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At left is a sample of the vast golden treasure recovered from the ship S.S. "Central America", which sank in September 1857 while en route from Panama to New York.  The treasure, valued at more than $100 million, represents the largest find of California Gold Assay Bars ever recorded, plus thousands of United States gold coins, raw nuggets, and gold dust.

Click on the image at left to see an enlarged version.

 Image courtesy of the California Gold Marketing Group


CALIFORNIA GOLD ASSAY BARS

The gold fields of California yielded untold riches during the 1850's in the form of tiny yellow flakes and naturally formed nuggets.  The purity of this gold varied, depending on where it was found and with what other materials it was mixed.  In order to determine the purity of their gold, miners would bring their treasure to one of several private assaying firms where the gold was melted, mixed together, poured into ingots, and then tested for purity.  The ingots would then be stamped with their weight, purity and the assayer's mark.  Like snowflakes, each assay ingot was unique - sizes varied from very small to very large (the largest assay bar found so far was the nearly 80 pound ingot found on the S.S. "Central America").  Once marked, Assay Bars became convenient ways to transport gold and/or to serve as stores of value.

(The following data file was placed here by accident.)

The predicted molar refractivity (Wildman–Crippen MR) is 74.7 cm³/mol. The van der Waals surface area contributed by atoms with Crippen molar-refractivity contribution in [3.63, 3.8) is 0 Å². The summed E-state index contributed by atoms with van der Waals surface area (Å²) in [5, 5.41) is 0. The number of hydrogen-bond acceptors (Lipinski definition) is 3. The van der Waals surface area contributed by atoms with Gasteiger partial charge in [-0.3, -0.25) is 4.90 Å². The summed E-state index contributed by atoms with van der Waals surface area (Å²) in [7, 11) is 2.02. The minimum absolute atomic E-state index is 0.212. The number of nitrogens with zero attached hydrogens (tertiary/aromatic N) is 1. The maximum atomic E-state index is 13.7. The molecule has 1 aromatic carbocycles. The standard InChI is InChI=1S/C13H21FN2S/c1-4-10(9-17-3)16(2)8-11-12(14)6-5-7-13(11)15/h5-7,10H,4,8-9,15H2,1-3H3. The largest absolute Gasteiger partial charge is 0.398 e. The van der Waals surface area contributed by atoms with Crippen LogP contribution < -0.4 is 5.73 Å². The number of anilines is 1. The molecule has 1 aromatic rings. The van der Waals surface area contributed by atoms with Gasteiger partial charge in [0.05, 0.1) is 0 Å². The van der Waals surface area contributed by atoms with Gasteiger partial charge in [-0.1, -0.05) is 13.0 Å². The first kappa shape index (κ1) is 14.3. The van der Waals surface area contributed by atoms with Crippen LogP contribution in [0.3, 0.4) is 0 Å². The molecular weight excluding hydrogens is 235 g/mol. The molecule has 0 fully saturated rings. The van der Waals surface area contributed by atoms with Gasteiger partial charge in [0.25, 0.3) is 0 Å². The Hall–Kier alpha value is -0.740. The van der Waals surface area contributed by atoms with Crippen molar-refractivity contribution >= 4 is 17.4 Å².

Most Assay Bars were destroyed over the years and converted into other forms, such as coins and jewelry.  Because of their high intrinsic value, plain appearance, and general unavailability, few of the bars were saved by collectors.  Some of the smaller ingots that have been preserved may have circulated as money.

The treasure of the Central America contained Assay Bars from the following five firms: 
   Blake and Company
   Kellogg & Humbert
   Justh and Hunter
   Harris, Marchand & Company
   Henry Henstch

Notes:

Sources and recommended reading:
"Private Gold Coins and Patterns of the United States" by Donald H. Kagin, Ph.D.

The California Gold Marketing Group website